Friday 18th March 2016
Full day intensive workshop with Dr John Munro
In Focus: What really works for Gifted Children
Venue: Our Lady's College Hall, Ipswich Road, Annerley
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Dr Munro is Head of Studies in Gifted Education and Exceptional Learning in the Melbourne Graduate School of Education, The University of Melbourne. He is a trained teacher and a psychologist. His teaching and research interests are in the areas of gifted learning and teaching, literacy learning and learning difficulties, maths learning, instructional leadership and school improvement and learning internationally.
His research in gifted education is on developing a 'classroom-friendly' model of gifted learning. It focuses on alternative ways of identifying gifted learning in the classroom, the optimal conditions for converting a gifted learning capacity to talent, the cognitive architecture of gifted learning disability, the learning profiles of gifted disengaged adolescents and the assessment of creativity. He was commissioned by the Aga Khan Foundation to develop an identification protocol for identifying students who are gifted and talented in African and Asian cultures and by the Victorian Education Department to develop a model for gifted education provision in the classroom. He developed the VELS English Curriculum and the creative and critical thinking general competencies in the Australian Curriculum.
A Full Day Practical Workshop for Teachers, Counsellors and Educators
How teachers can interpret assessment data for gifted learners
The workshop begins by looking at strategies for interpreting and using summative data from standardized assessments such as NAPLAN and PAT-R reading.
It investigates the questions:
· How well do students who have been identified as gifted (verbally/nonverbally) perform on these tests?
· Which gifted students are more able to show their talent on standardized tests?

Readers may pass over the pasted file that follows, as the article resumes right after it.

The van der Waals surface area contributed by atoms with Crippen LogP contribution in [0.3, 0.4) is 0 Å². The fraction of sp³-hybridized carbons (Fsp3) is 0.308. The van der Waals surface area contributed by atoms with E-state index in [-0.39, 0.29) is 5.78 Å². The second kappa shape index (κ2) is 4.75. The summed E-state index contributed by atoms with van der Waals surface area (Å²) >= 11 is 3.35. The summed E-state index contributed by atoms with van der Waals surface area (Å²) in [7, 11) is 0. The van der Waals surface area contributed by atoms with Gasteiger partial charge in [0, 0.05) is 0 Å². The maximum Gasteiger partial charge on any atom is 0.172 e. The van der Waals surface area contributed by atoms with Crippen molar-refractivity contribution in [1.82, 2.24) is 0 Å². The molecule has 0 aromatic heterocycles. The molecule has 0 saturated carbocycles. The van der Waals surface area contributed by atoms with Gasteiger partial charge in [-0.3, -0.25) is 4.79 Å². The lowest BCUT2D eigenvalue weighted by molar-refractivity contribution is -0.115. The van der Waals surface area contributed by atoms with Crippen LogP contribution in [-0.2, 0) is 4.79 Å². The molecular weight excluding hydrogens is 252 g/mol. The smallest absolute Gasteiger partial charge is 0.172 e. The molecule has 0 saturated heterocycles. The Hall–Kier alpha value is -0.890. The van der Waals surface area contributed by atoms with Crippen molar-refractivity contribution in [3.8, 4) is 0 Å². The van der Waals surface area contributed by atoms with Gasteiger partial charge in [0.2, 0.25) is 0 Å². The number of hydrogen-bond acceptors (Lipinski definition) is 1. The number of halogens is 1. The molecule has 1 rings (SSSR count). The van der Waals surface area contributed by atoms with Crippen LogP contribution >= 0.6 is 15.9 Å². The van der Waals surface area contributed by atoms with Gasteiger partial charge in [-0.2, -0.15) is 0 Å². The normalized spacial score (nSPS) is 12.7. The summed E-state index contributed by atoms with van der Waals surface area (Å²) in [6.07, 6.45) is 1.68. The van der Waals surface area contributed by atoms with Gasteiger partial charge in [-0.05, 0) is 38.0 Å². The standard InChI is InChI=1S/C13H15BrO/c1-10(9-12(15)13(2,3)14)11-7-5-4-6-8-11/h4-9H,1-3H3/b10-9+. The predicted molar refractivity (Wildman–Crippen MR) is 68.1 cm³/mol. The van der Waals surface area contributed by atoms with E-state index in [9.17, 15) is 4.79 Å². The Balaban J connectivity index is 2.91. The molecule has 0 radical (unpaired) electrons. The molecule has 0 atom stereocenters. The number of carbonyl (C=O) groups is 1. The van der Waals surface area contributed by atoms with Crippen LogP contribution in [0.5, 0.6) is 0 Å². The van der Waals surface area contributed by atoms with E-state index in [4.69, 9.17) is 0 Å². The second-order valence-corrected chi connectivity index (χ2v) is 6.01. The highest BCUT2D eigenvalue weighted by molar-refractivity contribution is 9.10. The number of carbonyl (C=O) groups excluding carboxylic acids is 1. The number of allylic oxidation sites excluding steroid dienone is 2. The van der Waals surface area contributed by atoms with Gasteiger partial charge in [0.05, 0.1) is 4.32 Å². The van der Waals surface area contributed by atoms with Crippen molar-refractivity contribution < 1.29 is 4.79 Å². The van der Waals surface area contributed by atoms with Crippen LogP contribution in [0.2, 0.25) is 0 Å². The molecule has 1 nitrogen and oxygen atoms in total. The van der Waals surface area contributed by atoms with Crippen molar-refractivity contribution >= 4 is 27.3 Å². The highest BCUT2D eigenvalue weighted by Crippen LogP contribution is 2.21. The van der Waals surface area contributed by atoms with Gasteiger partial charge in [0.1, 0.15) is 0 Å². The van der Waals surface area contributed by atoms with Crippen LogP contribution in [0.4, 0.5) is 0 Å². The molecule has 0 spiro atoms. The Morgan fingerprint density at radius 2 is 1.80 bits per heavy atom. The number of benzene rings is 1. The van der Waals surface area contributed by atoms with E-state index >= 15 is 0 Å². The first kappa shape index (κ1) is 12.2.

Participants will apply the interpretation procedures to data they bring.
It then examines formative assessment of gifted learning in the classroom. This will include useful procedures to do this and will detail formative assessment tasks for various phases in the course of regular teaching.
It investigates the questions:
· What aspects of gifted knowledge are not assessed well using standardized tests.
· How to use tasks that allow students to ‘show all that they know’ about a topic?
Many gifted students have difficulty displaying their knowledge in standardized assessments contexts. The workshop will examine strategies for teaching gifted students to use the standardized tests to show optimally what they know. This will include teaching them to synthesize the assessment with what they know, in part by using self-talk, to assist these students to interpret multiple-choice items, and by implementing a classroom culture and climate that fosters this. Participants will plan a formative assessment protocol for their gifted students.
The workshop will conclude with participants examining the question:
· Where to in the future for gifted assessment; summative and formative aspects?
I invite participants to email me student data/profiles before the workshop. I request that the data be in a Word or Excel format. My email is firstname.lastname@example.org